* Tennessee officials pitch state as the 'gold standard' to New York credit-rating agencies * Tennessee officials defend building-management outsourcing * Gov. Haslam moves to outsource building management, services in higher education
NASHVILLE - While Gov. Bill Haslam says he has not decided whether to outsource management of more state-owned buildings, a document used earlier this month in presentations to New York bond-rating agencies specifically cites the controversial initiative.
In their Oct. 9-10 pitch to Wall Street experts reviewing the state's financial picture in advance of Tennessee issuing new bonds, the Republican governor and top state officials relied on a 63-page PowerPoint document.
A one-page section called "Looking Ahead" cites two specific initiatives "to reduce costs and improve productivity."
One is energy management. The other is "Facilities Management Outsourcing." That's the proposal now generating a ruckus among state government and higher education workers as well as many Democratic and some Republican legislators.
Haslam spokesman David Smith said Friday the PowerPoint's mention of outsourcing is not at odds with what Haslam told reporters Wednesday as the administration continues to walk back a confidential timetable.
First reported by Nashville's WTVF-TV last month, the timetable cited a July 1 date for outsourcing facility management and operations of most state-owned property, including colleges, state parks, prisons and more.
The governor and administration officials are adamant no decision has been made.
"I don't know how we can say that any more clearly," Haslam chided reporters last week when they asked about the controversial plan. "We've said that 10 times, that it is not decided yet."
The governor also defended his action in telling administration officials to be careful what they put in emails subject to the state's Open Records Act.
"We're exploring, are we doing real estate the right way? But there have been scores of stories of what the state is going to do, when we're not there," Haslam said.
Asked about the PowerPoint page, Smith said it "is not at variance with what the governor is saying."
"At these [presentations] one of the questions you're going to get is, and I'm paraphrasing: 'You've cut expenses, are you out of ideas?'" Smith said in an email. "And these are noted as some of the things we're looking at as we continually look for ways to reduce costs and increase productivity."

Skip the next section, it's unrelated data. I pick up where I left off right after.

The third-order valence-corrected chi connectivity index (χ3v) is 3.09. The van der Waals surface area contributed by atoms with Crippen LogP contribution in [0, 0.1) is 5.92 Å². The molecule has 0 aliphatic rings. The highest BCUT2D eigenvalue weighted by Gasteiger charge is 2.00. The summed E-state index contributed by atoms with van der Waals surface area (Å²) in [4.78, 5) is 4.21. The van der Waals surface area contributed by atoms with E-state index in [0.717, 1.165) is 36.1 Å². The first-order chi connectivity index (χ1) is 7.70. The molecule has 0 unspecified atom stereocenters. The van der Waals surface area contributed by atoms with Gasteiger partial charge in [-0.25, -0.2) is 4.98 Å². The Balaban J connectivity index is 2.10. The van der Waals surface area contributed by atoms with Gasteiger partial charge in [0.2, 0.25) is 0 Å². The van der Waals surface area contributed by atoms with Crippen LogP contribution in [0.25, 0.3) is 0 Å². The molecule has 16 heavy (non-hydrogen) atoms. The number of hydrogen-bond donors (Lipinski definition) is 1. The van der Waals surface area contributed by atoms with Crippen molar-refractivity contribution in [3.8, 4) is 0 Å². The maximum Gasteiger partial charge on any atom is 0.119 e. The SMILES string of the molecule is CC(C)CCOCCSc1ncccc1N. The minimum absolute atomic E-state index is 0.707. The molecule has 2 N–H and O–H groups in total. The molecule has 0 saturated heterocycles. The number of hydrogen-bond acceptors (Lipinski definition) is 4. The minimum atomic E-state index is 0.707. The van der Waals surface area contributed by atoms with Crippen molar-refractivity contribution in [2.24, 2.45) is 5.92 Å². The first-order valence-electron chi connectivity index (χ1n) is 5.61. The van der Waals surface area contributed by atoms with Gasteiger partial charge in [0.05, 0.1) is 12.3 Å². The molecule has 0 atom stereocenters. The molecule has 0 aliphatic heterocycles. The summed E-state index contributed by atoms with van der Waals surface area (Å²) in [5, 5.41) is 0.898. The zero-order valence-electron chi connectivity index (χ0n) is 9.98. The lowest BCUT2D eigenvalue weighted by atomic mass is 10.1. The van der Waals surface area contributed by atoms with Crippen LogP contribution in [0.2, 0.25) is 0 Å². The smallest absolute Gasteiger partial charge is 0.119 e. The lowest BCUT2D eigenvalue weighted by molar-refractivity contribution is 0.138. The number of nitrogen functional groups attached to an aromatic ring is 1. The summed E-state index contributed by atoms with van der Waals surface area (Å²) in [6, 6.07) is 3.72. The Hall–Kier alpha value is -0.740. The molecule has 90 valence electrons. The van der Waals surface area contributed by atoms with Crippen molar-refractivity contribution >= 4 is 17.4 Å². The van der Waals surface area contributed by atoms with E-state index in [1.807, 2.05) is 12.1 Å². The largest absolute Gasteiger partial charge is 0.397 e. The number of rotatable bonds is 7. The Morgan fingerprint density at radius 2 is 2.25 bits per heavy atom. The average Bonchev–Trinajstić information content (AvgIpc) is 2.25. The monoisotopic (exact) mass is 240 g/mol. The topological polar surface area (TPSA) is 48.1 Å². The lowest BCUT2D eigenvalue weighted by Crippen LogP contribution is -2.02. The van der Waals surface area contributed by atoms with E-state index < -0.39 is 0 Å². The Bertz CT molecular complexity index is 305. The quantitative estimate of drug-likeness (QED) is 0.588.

House Minority Leader Craig Fitzhugh, D-Ripley, was surprised when shown the PowerPoint page.
"It's pretty clear there," Fitzhugh said in an interview. "It doesn't say investigate. It doesn't say continue to look at it. What's going on? When you look at that statement in conjunction with everything that seems to be going on I don't see any indication that it's just an investigation. It looks like all signs point to all speed ahead."
He called it an "absolute concern."
Still, Fitzhugh noted, he had made similar rounds of bond-rating firms with former Democratic Gov. Phil Bredesen.
"It's one of those where you try to put your best foot forward in talking with the bond agencies," Fitzhugh said. "I guess they thought at least for that purpose that was the thing to do."
The copy of the state's presentation provided to the Times Free Press does have a legal disclaimer. It says in part that the information "is dated as of its date and is subject to correction."
The disclaimer also specifically warns that any information "should not be relied upon by potential bond investors or current bondholders, who should instead refer to the Official Statements of the State relating to the bonds when the Official Statements are made available."
The presentation to the bond-rating agencies was assembled by the Department of Finance and Administration, staff in state Comptroller Justin Wilson and Treasurer David Lillard's offices and other agencies. The section mentioning additional outsourcing was prepared by Finance Commissioner Larry Martin's office and presented by Martin.
In 2013, the Haslam administration outsourced operations and management of about 10 percent of its real estate portfolio, largely major office buildings, to Chicago-based real estate giant Jones Lang LaSalle. As many as two-thirds of the estimated 180 workers in those buildings lost their jobs when they didn't go to work for JLL.
But the Haslam administration says the buildings are better-operated now and JLL has hired more-expert workers to enable it to reduce its use of costly outside subcontractors. Officials also say those employees are paid more.
The administration also says JLL saved the state some $12.9 million over two years. And Haslam says it's only reasonable to look at other potential savings as he seeks to run the state without a general tax hike.
Last week, the Legislature's Fiscal Review Committee heard presentations about the JLL contract and about what administration officials say is still just an exploration of additional outsourcing.
Regarding the JLL contract, General Services Commissioner Bob Oglesby told the panel, "We are trying to hire the best people to provide the service, and we are not an employment agency to hire the general public any more."
Contact Andy Sher at firstname.lastname@example.org, 615-255-0550 or via twitter at AndySher1.